Death Comes First

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What shall we say, then? Shall we go on sinning so that grace may increase? By no means! We are those who have died to sin; how can we live in it any longer? Or don’t you know that all of us who were baptized into Christ Jesus were baptized into his death? We were therefore buried with him through baptism into death in order that, just as Christ was raised from the dead through the glory of the Father, we too may live a new life.

For if we have been united with him in a death like his, we will certainly also be united with him in a resurrection like his. For we know that our old self was crucified with him so that the body ruled by sin might be done away with, that we should no longer be slaves to sin— because anyone who has died has been set free from sin.

(Romans 6:1-7)

When reading the apostle Paul, one of the defining characteristics of his thought is the absolute necessity of death for those who wish to walk with Jesus. We are to crucify the sinful nature, crucify our minds, put to death the old self.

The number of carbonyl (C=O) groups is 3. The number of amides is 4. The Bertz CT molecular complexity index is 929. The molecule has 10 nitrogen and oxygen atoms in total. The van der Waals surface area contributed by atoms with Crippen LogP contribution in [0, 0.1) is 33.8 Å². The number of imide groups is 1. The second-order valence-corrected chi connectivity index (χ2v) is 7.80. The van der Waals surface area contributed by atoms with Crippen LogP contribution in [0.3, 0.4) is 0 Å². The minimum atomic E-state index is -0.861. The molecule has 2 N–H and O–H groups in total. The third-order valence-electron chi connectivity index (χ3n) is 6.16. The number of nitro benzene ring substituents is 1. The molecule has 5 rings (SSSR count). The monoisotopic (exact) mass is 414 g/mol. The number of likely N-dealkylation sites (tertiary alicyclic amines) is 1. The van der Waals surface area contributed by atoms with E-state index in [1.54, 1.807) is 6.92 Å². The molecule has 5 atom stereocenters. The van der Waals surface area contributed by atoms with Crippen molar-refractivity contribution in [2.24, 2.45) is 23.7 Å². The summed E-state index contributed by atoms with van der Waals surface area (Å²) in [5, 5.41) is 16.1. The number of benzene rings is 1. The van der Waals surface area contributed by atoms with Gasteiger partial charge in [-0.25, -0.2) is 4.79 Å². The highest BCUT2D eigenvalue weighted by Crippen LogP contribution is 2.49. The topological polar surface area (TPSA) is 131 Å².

But far too often, we Christians want to run to Easter. We want the joy of the resurrection without the suffering of death. We long for a new life, while clinging to so much of the old. It seems we forget what should be obvious: Resurrection can only occur where there is death.

God longs to resurrect us. He is the giver of new life. That is his part. He brings the dead to life. No one else can do it.

But our role is to put things to death. To crucify that which needs to die so something wonderful can take its place. We often lament that we live in a world that has become so good at dishing out death. And yet, the one place where death would be good for us, we often shrink from killing.

We want resurrection for our marriage, but are we willing to first put to death the selfishness that is destroying it?

We want so desperately for others to view the kingdom of God as we do, but are we willing to crucify the arrogance and self-righteousness that pushes so many away?

We demand that our brothers and sisters conform to the values of Jesus, but are we willing to destroy that part of us that berates and mocks them when they don’t?

We want the freedom that comes with new life in Christ, but are we willing to take the responsibility of crucifying our sinful nature to get it?

Yet, God’s call is clear this Friday. Be crucified with Christ. Put to death the old.

Make no mistake, there are but two requirements for resurrection: the grace of God and death. Let us not forget which part we must play. It is Good Friday. Easter is coming, but first there must be death. But not just Christ’s death, our death.

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